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2012 Archives

Early Intervention Can Prevent Reading Problems in Children

Excerpt

The following ran on CW33 news on February 28, 2012. Teaching and Learning Professor Patricia Mathes and Melinda McGrath, director of SMU's Mustang Learning Center, provided expertise for this story.

March 7, 2012

By Amanda Salinas

DALLAS—10-year-old O-Javion Spencer has had some trouble in school.

"I was having reading problems and kind of writing problems.”

The fourth grader was reading at a first grade level, sending his family into a panic.

“He could not read THE.  He could not read THEN,” says his aunt Shree Moffett.  “He just could not read.”

That’s when Moffett turned to SMU’s Mustang Learning Center for Youth and Reading Clinic.

Melinda McGrath is the director. “When a child gets behind at school they are going to push themselves out of the equation.  They take that back seat in the classroom.”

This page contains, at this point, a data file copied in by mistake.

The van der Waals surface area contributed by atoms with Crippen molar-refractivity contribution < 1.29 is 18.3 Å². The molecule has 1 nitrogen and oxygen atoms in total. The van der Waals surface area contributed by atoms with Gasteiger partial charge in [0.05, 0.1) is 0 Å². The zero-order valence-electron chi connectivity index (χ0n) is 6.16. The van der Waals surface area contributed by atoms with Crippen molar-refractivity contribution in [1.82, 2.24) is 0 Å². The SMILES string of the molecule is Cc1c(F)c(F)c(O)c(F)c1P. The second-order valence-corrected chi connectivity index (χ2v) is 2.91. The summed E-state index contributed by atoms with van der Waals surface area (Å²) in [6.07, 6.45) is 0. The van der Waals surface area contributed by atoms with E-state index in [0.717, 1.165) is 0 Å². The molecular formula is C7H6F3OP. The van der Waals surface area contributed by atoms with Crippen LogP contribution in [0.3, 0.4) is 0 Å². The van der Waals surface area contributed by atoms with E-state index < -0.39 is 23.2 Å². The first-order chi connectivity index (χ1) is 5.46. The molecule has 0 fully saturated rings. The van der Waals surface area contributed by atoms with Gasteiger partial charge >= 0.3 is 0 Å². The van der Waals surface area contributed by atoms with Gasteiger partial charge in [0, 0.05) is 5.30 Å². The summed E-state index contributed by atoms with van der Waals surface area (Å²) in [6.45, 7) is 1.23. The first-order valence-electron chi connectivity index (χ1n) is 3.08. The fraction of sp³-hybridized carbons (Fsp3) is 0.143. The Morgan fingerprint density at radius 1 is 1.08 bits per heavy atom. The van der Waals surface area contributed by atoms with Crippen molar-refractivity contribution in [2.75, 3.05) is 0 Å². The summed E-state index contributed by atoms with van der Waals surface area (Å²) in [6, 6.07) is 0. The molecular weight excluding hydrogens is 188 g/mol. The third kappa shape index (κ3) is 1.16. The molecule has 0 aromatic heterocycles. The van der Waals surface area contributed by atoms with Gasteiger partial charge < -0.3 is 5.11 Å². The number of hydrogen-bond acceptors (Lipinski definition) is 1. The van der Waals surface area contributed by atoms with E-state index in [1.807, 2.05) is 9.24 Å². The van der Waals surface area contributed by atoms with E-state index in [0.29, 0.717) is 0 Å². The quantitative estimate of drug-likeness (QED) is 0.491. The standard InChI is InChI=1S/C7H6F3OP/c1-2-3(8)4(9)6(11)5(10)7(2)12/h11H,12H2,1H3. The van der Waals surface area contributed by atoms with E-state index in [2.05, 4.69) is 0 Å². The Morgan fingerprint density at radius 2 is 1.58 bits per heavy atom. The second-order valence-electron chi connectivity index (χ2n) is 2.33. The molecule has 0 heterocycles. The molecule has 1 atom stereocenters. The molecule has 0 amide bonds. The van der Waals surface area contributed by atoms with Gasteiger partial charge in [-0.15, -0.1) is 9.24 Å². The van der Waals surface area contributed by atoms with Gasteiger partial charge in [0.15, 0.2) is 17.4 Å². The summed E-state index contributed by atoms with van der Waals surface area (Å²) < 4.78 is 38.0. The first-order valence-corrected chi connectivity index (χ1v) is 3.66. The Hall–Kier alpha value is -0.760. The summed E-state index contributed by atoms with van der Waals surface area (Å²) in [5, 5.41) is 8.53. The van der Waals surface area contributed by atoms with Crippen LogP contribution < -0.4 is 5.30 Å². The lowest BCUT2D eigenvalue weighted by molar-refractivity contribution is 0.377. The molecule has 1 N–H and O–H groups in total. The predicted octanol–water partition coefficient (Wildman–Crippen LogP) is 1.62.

SMU’s Mustang Learning Center for Youth and Reading Clinic is a tutoring resource for children in North Texas. The sessions are based on research conducted at SMU’s Education Department.

“We now have established that we can essentially prevent reading problems from occurring if we start when kids are in Kindergarten Pre-K better,” says Patricia Mathes.

Mathes runs the Institute for Evidence Based Education at SMU.  She wrote the curriculum that is used at SMU’s Mustang Learning Center for Youth and Reading Clinic.

“We’ve shown we can get the incidents of reading failure down to less than one- percent.  That has been replicated now three different times.”

But how do parents and caregivers get children to tune into the sounds within words.  Mathes says it is more than just reading books.  She suggests creating a dialogue with your child as you read.  Discuss what is happening within the story as well as the pictures.  Mathes also recommends reading stories that have a lot of rhymes and alliteration, and play word games often.

The Institute for Evidence Based Education was founded with money from Texas Instruments in 2003.  The curriculum used is commercially available to parents.